Greece's double geopolitical poker in dealing with Turkey, EU ties
Geopolitics is a game that is much like poker. This means that you have to keep your cards close to your chest and, most importantly, keep the other players guessing. No one should be taking you for granted, expecting your next move. The constants do not change, of course, and anyone who tries to stray from them is at risk of going off the rails.
Greece is in a position where it is looking for the perfect combination: It wants to narrow the distance with Turkey in terms of its defence program, within reason, and it also wants some kind of strategic commitment from its allies that will prevent an uncontrollable crisis in the Aegean and the eastern Mediterranean. It’s a tough play, but recent developments may make it easier.
Take, for example, the rift in French-U.S. relations. President Emmanuel Macron is in a corner. He needs to prove that he’s a leader of a strategically autonomous Europe and he would also like to score a victory. Athens could take advantage of this situation to negotiate a French cooperation agreement in the event that one or the other comes under attack. Such commitments mean little, of course, if they don’t include tangible steps such as, for example, introducing a military presence in a sensitive part of the country. Athens can also approach the United States, of course, and see what it can accomplish before making any decisions.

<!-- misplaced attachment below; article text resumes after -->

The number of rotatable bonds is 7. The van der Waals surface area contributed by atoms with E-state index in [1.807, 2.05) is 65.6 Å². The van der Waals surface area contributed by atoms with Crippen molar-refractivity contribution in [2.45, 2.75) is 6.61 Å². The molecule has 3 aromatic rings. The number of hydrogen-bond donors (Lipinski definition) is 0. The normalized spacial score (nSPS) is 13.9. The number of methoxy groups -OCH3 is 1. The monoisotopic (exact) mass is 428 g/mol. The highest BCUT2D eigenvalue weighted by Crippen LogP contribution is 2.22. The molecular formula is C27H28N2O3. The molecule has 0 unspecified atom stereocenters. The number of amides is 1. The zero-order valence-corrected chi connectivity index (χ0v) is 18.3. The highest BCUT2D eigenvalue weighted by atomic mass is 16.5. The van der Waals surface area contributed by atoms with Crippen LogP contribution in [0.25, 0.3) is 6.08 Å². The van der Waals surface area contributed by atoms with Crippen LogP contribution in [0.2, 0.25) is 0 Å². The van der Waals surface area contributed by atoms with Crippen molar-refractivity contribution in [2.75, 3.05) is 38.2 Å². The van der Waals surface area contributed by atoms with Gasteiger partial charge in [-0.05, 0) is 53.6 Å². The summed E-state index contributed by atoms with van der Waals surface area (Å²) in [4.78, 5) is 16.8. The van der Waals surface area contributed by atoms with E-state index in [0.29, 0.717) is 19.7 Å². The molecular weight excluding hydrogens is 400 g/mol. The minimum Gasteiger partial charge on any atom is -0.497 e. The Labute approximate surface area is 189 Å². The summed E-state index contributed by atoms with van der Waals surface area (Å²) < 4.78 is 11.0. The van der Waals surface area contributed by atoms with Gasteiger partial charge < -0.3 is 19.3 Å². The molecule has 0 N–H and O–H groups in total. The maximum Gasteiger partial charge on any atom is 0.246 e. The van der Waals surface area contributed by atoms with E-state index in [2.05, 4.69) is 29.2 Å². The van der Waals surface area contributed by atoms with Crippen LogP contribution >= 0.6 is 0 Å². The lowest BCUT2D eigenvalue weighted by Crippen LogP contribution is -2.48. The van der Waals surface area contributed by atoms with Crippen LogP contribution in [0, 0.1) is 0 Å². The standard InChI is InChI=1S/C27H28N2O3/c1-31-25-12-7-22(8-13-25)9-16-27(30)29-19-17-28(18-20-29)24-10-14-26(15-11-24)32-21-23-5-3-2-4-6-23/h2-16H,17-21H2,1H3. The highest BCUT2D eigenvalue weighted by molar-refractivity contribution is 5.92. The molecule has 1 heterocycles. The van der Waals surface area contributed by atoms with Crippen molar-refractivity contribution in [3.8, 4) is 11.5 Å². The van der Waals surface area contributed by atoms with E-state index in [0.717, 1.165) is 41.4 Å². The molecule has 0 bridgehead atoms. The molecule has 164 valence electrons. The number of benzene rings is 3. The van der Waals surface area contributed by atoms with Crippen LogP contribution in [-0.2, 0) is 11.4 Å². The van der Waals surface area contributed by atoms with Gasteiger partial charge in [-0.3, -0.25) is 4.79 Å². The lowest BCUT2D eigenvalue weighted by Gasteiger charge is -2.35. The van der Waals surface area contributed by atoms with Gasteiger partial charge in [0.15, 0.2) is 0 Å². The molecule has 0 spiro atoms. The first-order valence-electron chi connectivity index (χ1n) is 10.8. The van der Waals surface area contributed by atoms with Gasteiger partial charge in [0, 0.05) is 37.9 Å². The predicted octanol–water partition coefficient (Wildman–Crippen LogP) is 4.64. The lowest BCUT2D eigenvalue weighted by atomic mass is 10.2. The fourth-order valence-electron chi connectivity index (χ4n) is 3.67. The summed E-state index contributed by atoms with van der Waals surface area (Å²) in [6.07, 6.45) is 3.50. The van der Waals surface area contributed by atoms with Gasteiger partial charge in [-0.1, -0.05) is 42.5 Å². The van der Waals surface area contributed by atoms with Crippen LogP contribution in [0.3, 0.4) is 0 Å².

There is nothing new about such games. Konstantinos Karamanlis would invite France’s Charles de Gaulle to remind him that Greece was indeed committed to the North Atlantic Alliance, but… Even the dictators played the game, threatening the Americans with an order for Mirage jets, which was completed after the fall of the junta. And Andreas Papandreou played it too, with the “buy of the century”, which he divided between the United States and France.
In terms of the bigger picture, Greece would definitely benefit from closer defence cooperation within the European Union, when defending Greece – and Europe’s borders – is the biggest national issue at hand. There is some cooperation in this area over migration but we are a long way from guarantees of protection from any threat.
So, to the Northern Europeans wondering why Greece needs so many arms, the answer is that we would gladly reduce them if we knew that Farmakonisi and Agathonisi were guaranteed protection by the European powers. No one is asking them to turn against Turkey – that would be in no one’s interest. What we want is a peaceful and predictable Turkey close to Europe. And we will continue to tend to our preventive capabilities and play geopolitical poker until that happens.
(This article was originally published by the Kathimerini newspaper and is reproduced by permission.)